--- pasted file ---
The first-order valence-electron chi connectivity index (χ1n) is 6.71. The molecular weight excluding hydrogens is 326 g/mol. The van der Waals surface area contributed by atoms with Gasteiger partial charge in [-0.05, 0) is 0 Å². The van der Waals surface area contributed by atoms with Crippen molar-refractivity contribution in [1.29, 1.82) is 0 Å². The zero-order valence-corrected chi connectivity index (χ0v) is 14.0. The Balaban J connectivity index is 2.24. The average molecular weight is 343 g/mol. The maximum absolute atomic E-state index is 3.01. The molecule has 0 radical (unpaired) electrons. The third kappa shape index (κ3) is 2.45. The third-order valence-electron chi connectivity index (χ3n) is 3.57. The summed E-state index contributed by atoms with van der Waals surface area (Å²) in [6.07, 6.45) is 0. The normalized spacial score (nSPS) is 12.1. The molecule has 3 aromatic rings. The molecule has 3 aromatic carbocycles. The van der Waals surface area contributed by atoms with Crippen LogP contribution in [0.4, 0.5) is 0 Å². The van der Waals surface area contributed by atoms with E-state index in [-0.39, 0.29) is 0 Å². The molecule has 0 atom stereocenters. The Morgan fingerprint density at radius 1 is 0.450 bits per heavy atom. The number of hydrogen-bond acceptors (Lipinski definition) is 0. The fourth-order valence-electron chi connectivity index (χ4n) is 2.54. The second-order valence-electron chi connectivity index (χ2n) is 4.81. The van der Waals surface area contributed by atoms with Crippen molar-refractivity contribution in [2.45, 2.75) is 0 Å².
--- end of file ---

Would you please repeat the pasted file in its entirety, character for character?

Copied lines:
The first-order valence-electron chi connectivity index (χ1n) is 6.71. The molecular weight excluding hydrogens is 326 g/mol. The van der Waals surface area contributed by atoms with Gasteiger partial charge in [-0.05, 0) is 0 Å². The van der Waals surface area contributed by atoms with Crippen molar-refractivity contribution in [1.29, 1.82) is 0 Å². The zero-order valence-corrected chi connectivity index (χ0v) is 14.0. The Balaban J connectivity index is 2.24. The average molecular weight is 343 g/mol. The maximum absolute atomic E-state index is 3.01. The molecule has 0 radical (unpaired) electrons. The third kappa shape index (κ3) is 2.45. The third-order valence-electron chi connectivity index (χ3n) is 3.57. The summed E-state index contributed by atoms with van der Waals surface area (Å²) in [6.07, 6.45) is 0. The normalized spacial score (nSPS) is 12.1. The molecule has 3 aromatic rings. The molecule has 3 aromatic carbocycles. The van der Waals surface area contributed by atoms with Crippen LogP contribution in [0.4, 0.5) is 0 Å². The van der Waals surface area contributed by atoms with E-state index in [-0.39, 0.29) is 0 Å². The molecule has 0 atom stereocenters. The Morgan fingerprint density at radius 1 is 0.450 bits per heavy atom. The number of hydrogen-bond acceptors (Lipinski definition) is 0. The fourth-order valence-electron chi connectivity index (χ4n) is 2.54. The second-order valence-electron chi connectivity index (χ2n) is 4.81. The van der Waals surface area contributed by atoms with Crippen molar-refractivity contribution in [2.45, 2.75) is 0 Å².